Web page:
RE: computer pain

From: Stathis Papaioannou <>
Date: Sat, 30 Dec 2006 18:44:18 +1100

Brent meeker writes:

> >> >and if so what would determine if that negative > emotion is pain,
> >> disgust, loathing or something completely different > that no
> >> biological organism has ever experienced?
> >>
> >> I'd assess them according to their function in analogy with biological
> >> system experiences. Pain = experience of injury, loss of function.
> >> Disgust = the assessment of extremely negative value to some event,
> >> but without fear. Loathing = the external signaling of disgust.
> >> Would this assessment be accurate? I dunno and I suspect that's a
> >> meaningless question.
> >
> > That you can describe these emotions in terms of their function implies
> > that you could program a computer to behave in a similar way without
> > actually experiencing the emotions - unless you are saying that a
> > computer so programmed would ipso facto experience the emotions.
> That's what I'm saying. But note that I'm conceiving "behave in a similar way" to include more than just gross, immediate bodily motion. I include forming memories, getting an adrenaline rush, etc. You seem to be taking "function" in very crude terms, as though moving your hand out of the fire were the whole of the behavior. A paramecium moves away from some chemical stimuli, but it doesn't form a memory associating negative feelings with the immediately preceding actions and environment. That's the difference between behavior, as I meant it, and a mere reaction.
> > Consider a simple robot with photoreceptors, a central processor, and a
> > means of locomotion which is designed to run away from bright lights:
> > the brighter the light, the faster and further it runs. Is it avoiding
> > the light because it doesn't like it, because it hurts its eyes, or
> > simply because it feels inexplicably (from its point of view) compelled
> > to do so? What would you have to do to it so that it feels the light
> > hurts its eyes?
> Create negative associations in memory with the circumstances, such that stimulating those associations would cause the robot to take avoiding action.

Would this be enough to make the light painful? The robot might become
sophisticated enough to talk to you and say that it just doesn't like the
light, or even that it has no particular like or dislike for the light but feels
compelled to avoid it for no reason it can explain other than "I have been
made this way". Compulsions in conditions such as OCD can be stronger
motivators than physical pain or other negative consequences. What special
feature of the robot and its programming would make the light actually painful?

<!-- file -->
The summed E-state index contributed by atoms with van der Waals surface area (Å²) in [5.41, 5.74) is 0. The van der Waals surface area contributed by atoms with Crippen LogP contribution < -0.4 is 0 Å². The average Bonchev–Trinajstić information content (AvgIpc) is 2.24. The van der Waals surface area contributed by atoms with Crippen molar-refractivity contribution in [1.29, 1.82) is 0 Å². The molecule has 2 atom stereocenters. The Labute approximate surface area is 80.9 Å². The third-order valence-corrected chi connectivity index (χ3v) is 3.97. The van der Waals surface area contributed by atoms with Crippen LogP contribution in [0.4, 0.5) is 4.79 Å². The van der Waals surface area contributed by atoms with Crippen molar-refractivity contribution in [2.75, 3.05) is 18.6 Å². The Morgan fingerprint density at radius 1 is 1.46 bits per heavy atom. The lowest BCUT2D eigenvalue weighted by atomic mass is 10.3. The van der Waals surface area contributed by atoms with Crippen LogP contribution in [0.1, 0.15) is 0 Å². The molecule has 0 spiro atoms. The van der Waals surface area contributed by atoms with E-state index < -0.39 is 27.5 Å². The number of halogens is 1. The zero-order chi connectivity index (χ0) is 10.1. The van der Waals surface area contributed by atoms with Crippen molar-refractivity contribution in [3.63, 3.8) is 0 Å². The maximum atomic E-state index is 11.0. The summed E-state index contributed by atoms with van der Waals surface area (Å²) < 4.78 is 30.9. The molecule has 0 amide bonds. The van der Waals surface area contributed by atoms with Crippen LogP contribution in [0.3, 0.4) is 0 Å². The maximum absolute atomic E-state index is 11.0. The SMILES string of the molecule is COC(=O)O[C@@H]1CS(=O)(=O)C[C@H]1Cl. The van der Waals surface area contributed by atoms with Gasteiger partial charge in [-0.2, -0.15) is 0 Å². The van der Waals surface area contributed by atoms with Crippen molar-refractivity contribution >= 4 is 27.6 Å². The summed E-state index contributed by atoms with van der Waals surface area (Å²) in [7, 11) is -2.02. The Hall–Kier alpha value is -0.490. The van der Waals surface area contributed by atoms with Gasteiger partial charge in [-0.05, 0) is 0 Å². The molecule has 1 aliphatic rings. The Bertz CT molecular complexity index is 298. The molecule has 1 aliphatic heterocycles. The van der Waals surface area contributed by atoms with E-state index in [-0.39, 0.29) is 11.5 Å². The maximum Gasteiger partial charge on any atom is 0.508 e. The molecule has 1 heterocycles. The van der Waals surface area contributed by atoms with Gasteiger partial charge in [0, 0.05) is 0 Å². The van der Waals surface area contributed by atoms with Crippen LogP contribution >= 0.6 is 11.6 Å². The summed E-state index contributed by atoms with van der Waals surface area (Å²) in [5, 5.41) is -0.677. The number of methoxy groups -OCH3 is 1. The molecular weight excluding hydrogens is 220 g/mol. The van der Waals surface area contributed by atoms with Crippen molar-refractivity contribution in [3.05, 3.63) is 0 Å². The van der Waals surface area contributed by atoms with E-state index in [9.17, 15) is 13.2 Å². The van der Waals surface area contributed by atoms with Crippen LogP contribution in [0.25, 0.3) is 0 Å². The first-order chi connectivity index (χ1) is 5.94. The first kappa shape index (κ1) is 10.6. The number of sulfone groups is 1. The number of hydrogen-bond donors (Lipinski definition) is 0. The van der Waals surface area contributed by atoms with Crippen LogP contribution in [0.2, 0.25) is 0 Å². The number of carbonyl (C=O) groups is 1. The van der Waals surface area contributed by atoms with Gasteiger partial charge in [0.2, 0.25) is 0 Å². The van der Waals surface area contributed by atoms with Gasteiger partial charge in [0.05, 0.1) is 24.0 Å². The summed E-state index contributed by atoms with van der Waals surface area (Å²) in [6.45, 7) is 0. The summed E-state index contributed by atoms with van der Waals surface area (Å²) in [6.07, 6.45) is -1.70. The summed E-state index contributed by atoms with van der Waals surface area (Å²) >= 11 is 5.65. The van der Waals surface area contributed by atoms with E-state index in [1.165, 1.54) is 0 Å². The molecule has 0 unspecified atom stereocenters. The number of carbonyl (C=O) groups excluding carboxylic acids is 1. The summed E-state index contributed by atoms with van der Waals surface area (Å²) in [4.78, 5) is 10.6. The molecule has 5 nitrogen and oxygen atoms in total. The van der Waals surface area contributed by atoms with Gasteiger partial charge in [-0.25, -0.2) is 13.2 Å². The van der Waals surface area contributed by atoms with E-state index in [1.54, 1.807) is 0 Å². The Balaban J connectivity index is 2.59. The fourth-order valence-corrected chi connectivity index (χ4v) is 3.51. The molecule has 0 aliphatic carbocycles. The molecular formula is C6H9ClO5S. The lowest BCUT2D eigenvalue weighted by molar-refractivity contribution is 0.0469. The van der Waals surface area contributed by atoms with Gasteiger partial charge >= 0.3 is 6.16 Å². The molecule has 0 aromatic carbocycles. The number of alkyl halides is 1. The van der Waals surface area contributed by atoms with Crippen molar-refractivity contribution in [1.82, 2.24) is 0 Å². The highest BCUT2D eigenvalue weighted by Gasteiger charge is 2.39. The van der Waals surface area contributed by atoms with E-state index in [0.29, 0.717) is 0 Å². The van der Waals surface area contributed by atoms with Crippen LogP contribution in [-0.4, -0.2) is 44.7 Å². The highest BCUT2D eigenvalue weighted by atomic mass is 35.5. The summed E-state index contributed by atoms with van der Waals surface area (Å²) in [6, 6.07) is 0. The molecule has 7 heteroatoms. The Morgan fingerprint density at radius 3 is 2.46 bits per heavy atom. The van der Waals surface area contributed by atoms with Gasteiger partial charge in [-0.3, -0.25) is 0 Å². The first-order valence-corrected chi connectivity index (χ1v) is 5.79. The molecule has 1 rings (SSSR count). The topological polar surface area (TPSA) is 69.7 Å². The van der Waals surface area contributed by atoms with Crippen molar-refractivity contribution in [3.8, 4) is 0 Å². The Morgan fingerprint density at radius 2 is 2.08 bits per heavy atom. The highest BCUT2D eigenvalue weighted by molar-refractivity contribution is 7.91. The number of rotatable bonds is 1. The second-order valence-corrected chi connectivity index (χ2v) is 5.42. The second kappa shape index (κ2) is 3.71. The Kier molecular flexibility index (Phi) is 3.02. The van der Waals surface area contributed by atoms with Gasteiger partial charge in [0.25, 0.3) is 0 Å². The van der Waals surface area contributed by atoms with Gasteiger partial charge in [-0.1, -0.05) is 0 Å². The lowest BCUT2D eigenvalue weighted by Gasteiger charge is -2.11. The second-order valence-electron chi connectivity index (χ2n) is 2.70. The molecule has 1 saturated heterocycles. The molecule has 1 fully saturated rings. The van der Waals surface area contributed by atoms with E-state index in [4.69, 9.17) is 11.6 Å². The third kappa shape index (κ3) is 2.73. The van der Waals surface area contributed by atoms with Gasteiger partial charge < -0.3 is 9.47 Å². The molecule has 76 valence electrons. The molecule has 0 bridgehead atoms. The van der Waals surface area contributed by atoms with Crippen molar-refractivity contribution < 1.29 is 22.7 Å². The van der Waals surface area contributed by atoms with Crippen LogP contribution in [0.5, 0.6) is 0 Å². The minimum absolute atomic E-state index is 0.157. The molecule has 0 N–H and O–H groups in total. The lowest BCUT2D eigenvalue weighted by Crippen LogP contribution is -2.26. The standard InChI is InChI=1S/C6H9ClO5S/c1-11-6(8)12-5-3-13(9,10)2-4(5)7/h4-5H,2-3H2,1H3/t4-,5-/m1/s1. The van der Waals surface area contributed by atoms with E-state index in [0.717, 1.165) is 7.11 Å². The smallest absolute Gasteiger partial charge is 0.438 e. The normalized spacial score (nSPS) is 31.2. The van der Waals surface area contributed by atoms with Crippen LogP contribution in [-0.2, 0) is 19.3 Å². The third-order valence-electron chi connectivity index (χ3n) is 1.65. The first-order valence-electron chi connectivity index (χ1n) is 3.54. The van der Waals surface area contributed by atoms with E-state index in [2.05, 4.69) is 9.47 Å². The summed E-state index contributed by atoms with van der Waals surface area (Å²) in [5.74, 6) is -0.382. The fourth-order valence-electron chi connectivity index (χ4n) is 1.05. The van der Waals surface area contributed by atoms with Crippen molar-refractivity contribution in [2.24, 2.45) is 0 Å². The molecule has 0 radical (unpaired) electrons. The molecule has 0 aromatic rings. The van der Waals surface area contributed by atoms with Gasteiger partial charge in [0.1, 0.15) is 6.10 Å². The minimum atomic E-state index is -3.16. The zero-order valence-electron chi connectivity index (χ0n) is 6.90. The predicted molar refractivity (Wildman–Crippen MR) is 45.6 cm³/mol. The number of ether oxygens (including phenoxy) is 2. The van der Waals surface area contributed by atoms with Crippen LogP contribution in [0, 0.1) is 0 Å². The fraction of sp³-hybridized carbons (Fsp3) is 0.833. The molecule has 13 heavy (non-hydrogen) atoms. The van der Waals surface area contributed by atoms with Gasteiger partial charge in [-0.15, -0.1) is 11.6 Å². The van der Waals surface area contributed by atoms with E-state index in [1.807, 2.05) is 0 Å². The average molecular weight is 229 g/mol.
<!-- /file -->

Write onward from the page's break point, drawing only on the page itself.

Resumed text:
> >Once you have figured out the answer to that question,
> > would it be possible to disconnect the processor and torture it by
> > inputting certain values corresponding to a high voltage from the
> > photoreceptors? Would it be possible to run an emulation of the
> > processor on a PC and torture it with appropriate data values?
> I think so. Have you read "The Cyberiad" by Stanislaw Lem?
> >Would it
> > be possible to cause it pain beyond the imagination of any biological
> > organism by inputting megavolt quantities, since in a simulation there
> > are no actual sensory receptors to saturate or burn out?
> Pain is limited on both ends: on the input by damage to the physical circuitry and on the response by the possible range of response.

Responses in the brain are limited by several mechanisms, such as exhaustion
of neurotransmitter stores at synapses, negative feedback mechanisms such
as downregulation of receptors, and, I suppose, the total numbers of neurons
that can be stimulated. That would not be a problem in a simulation, if you were
not concerned with modelling the behaviour of a real brain. Just as you could build
a structure 100km tall as easily as one 100m tall by altering a few parameters in an
engineering program, so it should be possible to create unimaginable pain or pleasure
in a conscious AI program by changing a few parameters. Maybe this is an explanation
for the Fermi paradox: once a society manages mind uploads, it becomes a trivial
exercise to create heaven, and the only thing they ever have to worry about again is
keeping the computers running indefinitely.

Stathis Papaioannou
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Received on Sat Dec 30 2006 - 02:44:35 PST

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